In a recent development, the United States government has initiated a civil suit with the aim of seizing an artwork by renowned Spanish artist Pablo Picasso. The artwork in question, a pencil-on-paper drawing titled “Trois Femmes Nues et Buste D’Homme,” was allegedly purchased by Malaysian individual Jasmine Loo using approximately US$1.3 million, which is claimed to have been misappropriated from the scandal-ridden 1Malaysia Development Berhad (1MDB).
According to official documents filed by the US government on August 28 through a forfeiture complaint, the target of the lawsuit extends beyond the artwork. The government is seeking to forfeit not only Picasso’s drawing but also all the funds and assets held in an account at a Switzerland-based bank under the name of Loo’s company, Glen Vine Partners Limited. As of the current balance report, this bank account holds around US$432,203.01, equivalent to over RM2 million at the present exchange rate.
The crux of the US government’s argument revolves around the assertion that both the Picasso artwork and the funds in Glen Vine’s bank account were acquired in New York during 2014 using money that can be traced back to either unlawfully diverted 1MDB funds or funds directly tied to the Malaysian sovereign investment company.
The US government contends that these assets are subject to forfeiture due to their connection to violations of US laws, including offenses related to money laundering, misappropriation of public funds for the benefit of a public official, and the receiving of stolen money or fraudulently obtained property.
The US government’s case traces the alleged flow of funds from 1MDB subsidiary 1MDB Global Investments Limited (GIL), which issued a US$3 billion bond in March 2013. It is claimed that funds misappropriated from this bond sale were ultimately used by Loo to acquire the Picasso drawing in 2014. The money originating from the US$3 billion bond is said to have passed through several accounts before reaching Loo’s personal bank account.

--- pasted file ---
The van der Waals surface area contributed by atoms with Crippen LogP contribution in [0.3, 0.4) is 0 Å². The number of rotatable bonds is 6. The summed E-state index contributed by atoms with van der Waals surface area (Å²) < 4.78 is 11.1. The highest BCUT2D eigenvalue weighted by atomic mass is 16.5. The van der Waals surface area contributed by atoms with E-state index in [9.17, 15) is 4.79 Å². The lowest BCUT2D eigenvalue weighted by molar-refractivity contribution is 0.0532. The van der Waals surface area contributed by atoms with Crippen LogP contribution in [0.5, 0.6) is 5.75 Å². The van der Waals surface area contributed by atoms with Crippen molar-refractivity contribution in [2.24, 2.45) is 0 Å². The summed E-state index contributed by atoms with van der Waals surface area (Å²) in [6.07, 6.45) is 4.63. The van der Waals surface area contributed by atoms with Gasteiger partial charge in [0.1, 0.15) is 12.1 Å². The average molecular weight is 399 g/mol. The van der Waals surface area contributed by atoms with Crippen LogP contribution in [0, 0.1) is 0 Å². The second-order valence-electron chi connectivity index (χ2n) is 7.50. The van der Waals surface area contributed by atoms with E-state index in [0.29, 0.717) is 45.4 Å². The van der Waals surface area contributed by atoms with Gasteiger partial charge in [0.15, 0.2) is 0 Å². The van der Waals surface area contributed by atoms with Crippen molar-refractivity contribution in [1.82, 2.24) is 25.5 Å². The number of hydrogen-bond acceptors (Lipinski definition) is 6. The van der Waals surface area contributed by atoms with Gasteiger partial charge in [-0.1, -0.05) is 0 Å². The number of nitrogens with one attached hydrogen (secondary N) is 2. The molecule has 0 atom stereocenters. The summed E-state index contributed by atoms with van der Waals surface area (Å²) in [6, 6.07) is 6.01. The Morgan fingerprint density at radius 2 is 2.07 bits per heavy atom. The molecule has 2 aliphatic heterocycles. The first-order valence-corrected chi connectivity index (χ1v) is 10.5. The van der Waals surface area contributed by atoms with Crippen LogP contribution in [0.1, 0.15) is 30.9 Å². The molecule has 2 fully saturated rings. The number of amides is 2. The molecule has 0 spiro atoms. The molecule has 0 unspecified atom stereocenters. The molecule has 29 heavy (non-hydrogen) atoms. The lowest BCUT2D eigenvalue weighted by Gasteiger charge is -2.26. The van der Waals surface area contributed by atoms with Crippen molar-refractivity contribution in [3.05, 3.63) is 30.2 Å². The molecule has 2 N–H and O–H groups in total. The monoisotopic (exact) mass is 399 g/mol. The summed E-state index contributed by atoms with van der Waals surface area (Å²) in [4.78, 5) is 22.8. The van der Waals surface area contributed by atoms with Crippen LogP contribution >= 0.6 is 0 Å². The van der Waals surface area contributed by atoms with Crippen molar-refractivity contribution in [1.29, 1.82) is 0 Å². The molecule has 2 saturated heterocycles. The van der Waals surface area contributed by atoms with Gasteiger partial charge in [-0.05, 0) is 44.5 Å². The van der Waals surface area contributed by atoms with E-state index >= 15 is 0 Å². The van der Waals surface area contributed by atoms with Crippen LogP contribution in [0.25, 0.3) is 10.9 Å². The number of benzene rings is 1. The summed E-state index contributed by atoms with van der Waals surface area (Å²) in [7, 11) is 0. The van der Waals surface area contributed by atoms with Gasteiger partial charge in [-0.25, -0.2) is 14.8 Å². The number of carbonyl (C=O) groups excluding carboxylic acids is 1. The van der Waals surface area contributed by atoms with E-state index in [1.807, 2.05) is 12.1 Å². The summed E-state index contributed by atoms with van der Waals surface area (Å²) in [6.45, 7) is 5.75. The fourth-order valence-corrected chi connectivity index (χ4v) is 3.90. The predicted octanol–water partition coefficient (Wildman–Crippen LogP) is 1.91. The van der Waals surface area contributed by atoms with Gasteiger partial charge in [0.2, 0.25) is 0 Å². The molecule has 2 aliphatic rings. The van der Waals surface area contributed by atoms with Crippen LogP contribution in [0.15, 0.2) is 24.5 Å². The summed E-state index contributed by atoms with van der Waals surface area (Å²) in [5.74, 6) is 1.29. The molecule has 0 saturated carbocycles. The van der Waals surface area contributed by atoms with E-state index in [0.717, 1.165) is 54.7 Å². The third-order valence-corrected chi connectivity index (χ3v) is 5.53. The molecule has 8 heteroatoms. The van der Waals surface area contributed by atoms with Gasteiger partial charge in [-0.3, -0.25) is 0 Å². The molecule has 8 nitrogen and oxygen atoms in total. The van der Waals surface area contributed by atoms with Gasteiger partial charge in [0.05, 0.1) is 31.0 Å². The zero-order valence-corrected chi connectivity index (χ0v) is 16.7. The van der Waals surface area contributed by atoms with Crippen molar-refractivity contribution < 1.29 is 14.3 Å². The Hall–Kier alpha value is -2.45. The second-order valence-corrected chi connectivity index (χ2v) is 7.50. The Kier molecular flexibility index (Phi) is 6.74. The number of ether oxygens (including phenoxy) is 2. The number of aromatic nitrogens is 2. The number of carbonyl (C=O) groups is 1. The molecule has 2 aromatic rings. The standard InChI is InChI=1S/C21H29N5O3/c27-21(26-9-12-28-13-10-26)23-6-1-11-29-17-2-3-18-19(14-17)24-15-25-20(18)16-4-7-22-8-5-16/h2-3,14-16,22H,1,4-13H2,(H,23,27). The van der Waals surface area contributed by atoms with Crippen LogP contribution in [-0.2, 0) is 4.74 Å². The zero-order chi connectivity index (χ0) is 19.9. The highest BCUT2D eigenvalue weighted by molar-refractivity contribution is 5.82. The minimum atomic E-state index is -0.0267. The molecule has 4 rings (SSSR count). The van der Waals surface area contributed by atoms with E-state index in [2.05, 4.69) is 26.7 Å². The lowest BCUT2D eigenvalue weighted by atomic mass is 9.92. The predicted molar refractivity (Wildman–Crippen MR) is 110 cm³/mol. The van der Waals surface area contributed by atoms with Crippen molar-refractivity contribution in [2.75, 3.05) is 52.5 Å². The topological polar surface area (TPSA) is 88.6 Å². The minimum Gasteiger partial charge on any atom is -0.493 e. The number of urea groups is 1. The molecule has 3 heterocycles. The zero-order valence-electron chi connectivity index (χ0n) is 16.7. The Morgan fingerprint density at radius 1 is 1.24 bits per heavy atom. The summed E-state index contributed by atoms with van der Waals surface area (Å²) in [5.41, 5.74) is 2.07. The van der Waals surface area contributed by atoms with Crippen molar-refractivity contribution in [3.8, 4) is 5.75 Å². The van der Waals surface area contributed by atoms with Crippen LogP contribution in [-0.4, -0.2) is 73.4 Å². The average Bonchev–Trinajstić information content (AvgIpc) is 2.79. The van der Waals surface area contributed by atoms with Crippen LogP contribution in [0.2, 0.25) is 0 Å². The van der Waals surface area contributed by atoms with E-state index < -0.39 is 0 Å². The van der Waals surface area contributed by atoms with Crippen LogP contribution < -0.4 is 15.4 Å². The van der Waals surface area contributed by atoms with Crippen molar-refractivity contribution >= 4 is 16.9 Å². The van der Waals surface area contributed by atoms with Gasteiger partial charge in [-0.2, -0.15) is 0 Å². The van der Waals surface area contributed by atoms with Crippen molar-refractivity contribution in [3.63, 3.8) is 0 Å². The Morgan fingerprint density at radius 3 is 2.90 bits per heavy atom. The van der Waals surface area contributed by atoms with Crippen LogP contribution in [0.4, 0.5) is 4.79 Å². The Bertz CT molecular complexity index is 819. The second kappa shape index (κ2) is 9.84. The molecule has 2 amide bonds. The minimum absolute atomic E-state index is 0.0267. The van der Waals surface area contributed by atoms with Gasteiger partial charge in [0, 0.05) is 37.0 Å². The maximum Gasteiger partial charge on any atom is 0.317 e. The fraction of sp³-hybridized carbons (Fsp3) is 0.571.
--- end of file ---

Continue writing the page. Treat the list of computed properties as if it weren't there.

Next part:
One notable transaction highlighted in the court filing involves the transfer of US$6 million in July 2013 to the BSI Bank account in Singapore, which is associated with Springbrook Global Limited. The US government alleges that Loo is the beneficial owner of Springbrook, a company formed in the British Virgin Islands in March 2013.
Further examination of financial records reveals that on May 7, 2014, Loo allegedly transferred US$1.9 million from the Springbrook account to her personal account at BSI Bank in Singapore. Shortly thereafter, on May 13, 2014, Christie’s Auction House in New York issued an invoice to Loo for the Picasso drawing, with a total sales price of US$1,377,268.75.
On June 24, 2014, Loo is said to have completed her purchase of the artwork by transferring approximately US$1,377,293 from her personal account at BSI Bank in Singapore to an account at Christie’s. This transaction, as outlined in the court documents, forms a critical piece of the US government’s case against the Picasso artwork and associated assets.
The legal proceedings surrounding this Picasso artwork represent another chapter in the ongoing global efforts to recover misappropriated funds linked to the 1MDB scandal, which has drawn international attention and scrutiny in recent years.